Carteret, NJ – Mayor Daniel J. Reiman today announced permit approvals for the Borough of Carteret’s extension to the River Walk at Waterfront Park. The extension will now include 1.5 miles of public walkway, featuring a 1 mile boardwalk from Waterfront Park south to the border of Woodbridge at Tuft’s Point. Permits for an n additional half a mile of walkway headed North to the Noe’s Creek Tributary have also been submitted. An additional part of the project is rehabilitation of 400 feet of abandoned pier next to the old US Metals Refining Property, which the Borough acquired in a settlement with the company in 2017. Prior to Mayor Reiman’s Administration, there was no public access to Carteret’s waterfront.
“Carteret’s Waterfront is now a jewel of the region, with unprecedented public access to the Arthur Kill River,” said Mayor Reiman. “My administration has worked tirelessly to receive approvals for public walkways, our new Municipal Marina, future events center, and Ferry Terminal. Now our vision is coming to fruition for the public to enjoy.”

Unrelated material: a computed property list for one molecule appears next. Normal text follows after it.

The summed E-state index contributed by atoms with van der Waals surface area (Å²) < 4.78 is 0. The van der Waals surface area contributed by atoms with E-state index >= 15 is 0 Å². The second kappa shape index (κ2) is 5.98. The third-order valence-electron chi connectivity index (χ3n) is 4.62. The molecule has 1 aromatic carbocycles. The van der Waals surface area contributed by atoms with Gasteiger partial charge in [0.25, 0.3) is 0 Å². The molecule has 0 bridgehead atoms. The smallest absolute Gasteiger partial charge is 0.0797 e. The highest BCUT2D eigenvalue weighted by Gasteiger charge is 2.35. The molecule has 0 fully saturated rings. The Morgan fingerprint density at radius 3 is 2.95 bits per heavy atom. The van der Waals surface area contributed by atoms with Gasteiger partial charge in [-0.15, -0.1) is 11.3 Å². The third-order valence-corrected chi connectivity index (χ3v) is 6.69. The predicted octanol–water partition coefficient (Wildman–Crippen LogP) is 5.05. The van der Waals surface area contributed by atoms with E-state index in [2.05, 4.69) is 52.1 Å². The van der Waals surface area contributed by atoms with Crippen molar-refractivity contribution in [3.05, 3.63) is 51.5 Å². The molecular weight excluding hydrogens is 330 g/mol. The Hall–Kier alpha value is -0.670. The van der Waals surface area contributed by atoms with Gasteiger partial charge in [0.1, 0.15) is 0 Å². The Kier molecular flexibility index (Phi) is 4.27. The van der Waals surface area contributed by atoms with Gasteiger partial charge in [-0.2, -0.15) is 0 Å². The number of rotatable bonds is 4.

Funding for the project is provided by $13.25 million in grants from the NJ Department of Environmental Protection’s Office of Natural Resource Restoration, thanks to a settlement between the state of New Jersey and Occidental Chemical Company. Occidental’s subsidiary Diamond Shamrock Chemical Company, intentionally polluted the Passaic River, which connects with the Arthur Kill River.
The 10 acres of land containing the pier was attained by Carteret as part of a 2010 settlement between the Borough and E.I. Dupont, a chemical company which polluted land in Carteret.
In addition to the NJ DEP grants, the Borough has received $125 million in total grants for Waterfront projects. With these funds, the Borough also constructed the Carteret Municipal Marina, which was opened to the public in April and contains 190 boat slips, floating docks, a wave attenuator and fueling station.
Future planned improvements will include a ferry station with service to Manhattan, parking for commuters, security cameras, lighting, benches, bike racks, educational signs, and a Waterfront Events Center.